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Inside the mind of a thrill seeker

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Inside the mind of a thrill seeker
By:
Dec 18, 2014, 8:01 PM

A scientific look at those, like racers, who seek out risky/dangerous situations.

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Stunt with an IRL car on a building at Indianapolis

What makes some of us adrenaline junkies who love nothing more than being scared out of our minds or driving at high speeds, while others feel sick at the mere thought of an amusement ride? Dr Lisa Dorn explains how thrill seeking plays a part in our everyday lives.

The scariest ride in the world? That's a difficult one. It might be the Talocan, situated in Germany's Phantasialand, which features water jets and exploding flames and spins visitors around in circles before climaxing by flipping upside down and leaving people staring head first into a deep chasm.

Or it might be the SCAD Tower at Danish theme park Tivoli. Essentially, it's not really a ride - just a free fall drop from a height of 100ft into a small net with no surrounding or enclosed protection. "I'm gonna die!" screams one jumper in this video clip. It looks pretty brutal. Each person is just unclipped from a safety harness and allowed to plunge directly vertically into the net.

Those of you reading this will probably be divided into two camps. One set will have already abandoned this post and diverted their browser to book flights to Denmark and tickets for the Tivoli. They can't wait to get out there and have a go at that!

Why we seek it

The other set will be experiencing sweaty palms, a slightly panicky feeling and a sensation of nausea: why on earth would anyone in their right mind put themselves through something so terrifying? For this group, it's beyond comprehension that some individuals would deliberately want to do this to themselves.

If the example of choosing to try one of the most frightening rides in the world is an extreme one, the same thought can be applied to more commonplace scenarios. Halloween for example, while some will have fully embraced the opportunity to get into the nightmarish spirit of the season by dressing up, hosting parties and scaring themselves and others, there are those who will have totally kept away from it all and just wanted the whole thing to end.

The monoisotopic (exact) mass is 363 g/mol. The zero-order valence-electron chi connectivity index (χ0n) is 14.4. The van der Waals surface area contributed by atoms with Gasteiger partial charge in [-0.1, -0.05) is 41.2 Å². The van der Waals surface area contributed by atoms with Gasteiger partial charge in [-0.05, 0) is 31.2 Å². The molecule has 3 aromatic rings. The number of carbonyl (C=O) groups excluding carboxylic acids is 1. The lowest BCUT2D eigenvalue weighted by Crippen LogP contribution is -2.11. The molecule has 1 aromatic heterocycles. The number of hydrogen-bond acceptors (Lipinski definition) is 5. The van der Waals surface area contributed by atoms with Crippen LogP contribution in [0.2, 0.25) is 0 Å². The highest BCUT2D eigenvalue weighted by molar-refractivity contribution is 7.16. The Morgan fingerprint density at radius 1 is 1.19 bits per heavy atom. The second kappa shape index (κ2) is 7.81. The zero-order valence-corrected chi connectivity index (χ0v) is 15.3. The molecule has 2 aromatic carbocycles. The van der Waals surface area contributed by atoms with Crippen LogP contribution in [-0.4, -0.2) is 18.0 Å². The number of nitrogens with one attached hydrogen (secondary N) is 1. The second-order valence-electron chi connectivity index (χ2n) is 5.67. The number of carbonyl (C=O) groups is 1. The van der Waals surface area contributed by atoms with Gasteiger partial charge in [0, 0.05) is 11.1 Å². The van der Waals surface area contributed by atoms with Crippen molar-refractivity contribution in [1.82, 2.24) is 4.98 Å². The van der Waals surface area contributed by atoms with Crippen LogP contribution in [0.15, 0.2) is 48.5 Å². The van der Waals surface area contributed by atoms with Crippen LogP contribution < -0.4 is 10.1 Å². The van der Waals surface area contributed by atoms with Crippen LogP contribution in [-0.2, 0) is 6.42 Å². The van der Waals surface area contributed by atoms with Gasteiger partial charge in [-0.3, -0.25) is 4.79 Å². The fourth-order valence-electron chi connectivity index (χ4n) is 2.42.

Some of us love horror movies; some of us can't even get past the opening titles before switching over. Some of us will think nothing of booking a spontaneous holiday at the last minute and jumping on a plane; that prospect fills others with dread because they prefer to plan ahead and carefully analyse all parts of the process.

The numbness of fear, yet a sense of safety

"Not everyone enjoys being afraid and I don't think it's a stretch to say that no one wants to experience a truly life-threatening situation. But there are those of us who really enjoy the experience," Dr Margee Kerr, a USA sociologist who studies fear, discusses in this article published by The Atlantic. "To really enjoy a scary situation we have to know we're in a safe environment."

Putting oneself in that scary situation for entertainment and amusement is a personal choice and relatively harmless. However, there is potential danger when thrill seekers bring their desire for an adrenaline rush into everyday life. Driving a vehicle is an obvious cause for concern here.

Dr Lisa Dorn has devoted her distinguished career to studying and understanding driver behaviour. A Reader in Driver Behaviour at Cranfield University and Director of the Driving Research Group, she is also Research Director for DriverMetrics, a Cranfield spin-out company. Dr Dorn also works with insurance company ingenie to assist in the research and development of black box technology. She's therefore well placed to discuss the phenomenon of thrill seeking and how that can manifest itself in an individual's driving performance.